WINSLOW — The Winslow school board approved more than $200,000 worth of cuts to the proposed budget in a 6-1 vote at its meeting Monday evening.

While the board said it didn’t like making large cuts, it accepted the administrator’s recommendations due to pressure from the Town Council and a lack of information about state revenue.

All of the cuts were approved except for cuts to junior high school textbooks, which will cost about $17,000.

Winslow is part of Alternative Organization Structure 92, along with Waterville and Vassalboro, but it has its own budget.

The proposed budget is $14.68 million, an increase of 2.1 percent from last year’s. The largest increase is in special education, which is budgeted for $259,445 more than last year. The 13 percent hike is to due to an increased population and increased need, superintendent Eric Haley said. The preliminary proposed budget was $14.90 million.

Other increases are due to annual hikes in oil costs and scheduled salary raises, Haley said.

With state revenues potentially down by $423,494, the administration is looking at more ways to cut expenses.

The reduction in costs include hiring teachers who are paid less to fill retirees’ spots and those on leave of absences, not filling coaching positions, delaying some maintenance work, cutting Camp Kieve and cutting textbooks.

On the revenue side, Gov. Paul LePage has recommended 48 changes to the funding formula for essential programs and services, which would cut out over 6 percent of Winslow’s state revenue.

As the school district waits for the Legislature to make changes to the budget and possibly include more funding for education, Haley has asked the Town Council to delay approving its own budget.

“I know we have timelines. I know we have town charters. But these are extenuating circumstances,” Haley said at the meeting. “The law says they have to give us our final appropriation total by March 15,” but the legislature hasn’t.

While he understands it may not be possible to hold off, he would like the council to at least look into the possibility.

Haley said he’s asking all three communities in the district to “slow the process down.”

The Town Council has taken the first vote on the budget, approving it and flat-funding the school with last year’s budget. Haley said if the school gets flat-funded, it will “short-change the kids.” Flat-funding would mean another potential $694,000 of cuts.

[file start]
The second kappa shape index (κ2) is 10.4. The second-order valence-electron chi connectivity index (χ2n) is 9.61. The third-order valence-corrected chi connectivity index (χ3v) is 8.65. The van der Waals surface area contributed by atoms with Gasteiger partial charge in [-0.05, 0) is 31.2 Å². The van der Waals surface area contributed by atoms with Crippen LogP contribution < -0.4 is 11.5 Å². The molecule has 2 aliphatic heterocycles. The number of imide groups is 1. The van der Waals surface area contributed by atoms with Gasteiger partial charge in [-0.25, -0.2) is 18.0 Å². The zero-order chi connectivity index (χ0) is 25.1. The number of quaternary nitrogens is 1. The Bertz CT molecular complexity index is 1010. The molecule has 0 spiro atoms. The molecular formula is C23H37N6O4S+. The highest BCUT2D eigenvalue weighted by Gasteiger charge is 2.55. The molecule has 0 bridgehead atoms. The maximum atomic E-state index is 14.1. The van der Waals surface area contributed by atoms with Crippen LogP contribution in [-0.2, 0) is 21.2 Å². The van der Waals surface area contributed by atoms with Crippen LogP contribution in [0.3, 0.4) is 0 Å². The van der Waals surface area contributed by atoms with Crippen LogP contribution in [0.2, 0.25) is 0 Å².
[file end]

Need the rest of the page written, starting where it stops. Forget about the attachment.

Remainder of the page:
“You don’t get those kinds of numbers unless you go to personnel,” he said. Teachers cost the most, he said, and must be cut by seniority. If Haley has to cut over $600,000, that would equal 12 teachers, not including the unemployment the school would also have to pay.

That’s one teacher per grade level, he said.

To look at it another way, the whole sports department costs about $580,000.

“And the question becomes: What’s truly our most precious mission, to provide sports or to provide an education?” Haley said, adding that he “knows sports is an education.”

While more cuts wouldn’t necessarily be just on teachers or the sports department, they would definitely include personnel.

“When you look at that budget and you look at that $694,000, there’s nowhere to go,” said Paula Pooler, the finance director for AOS 92.

Haley said this proposed budget is already trying to balance what the schools need with the community’s ability to pay, but “we’re not asking for the Cadillac, we’re asking for basic school programming.”

“Right now, this is like stepping into a closet, turning off the light and saying, ‘Let’s read what’s on the wall,'” Haley said. “… To me, leadership would be seeing the unique situation and finding a unique way to deal with it, not just doing same-old, same-old.”

According to Haley, Town Manager Michael Heavener said the Town Council intends to take the second vote on the budget at its next meeting on May 8.

Haley said he still plans to push back on the flat-funding.

“The population that is coming through the school doors every day is poorer and poorer and poorer,” he said. “… They don’t and can’t come before the Town Council, and to dismiss their needs … is unacceptable.”

Madeline St. Amour — 861-9239

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Twitter: @madelinestamour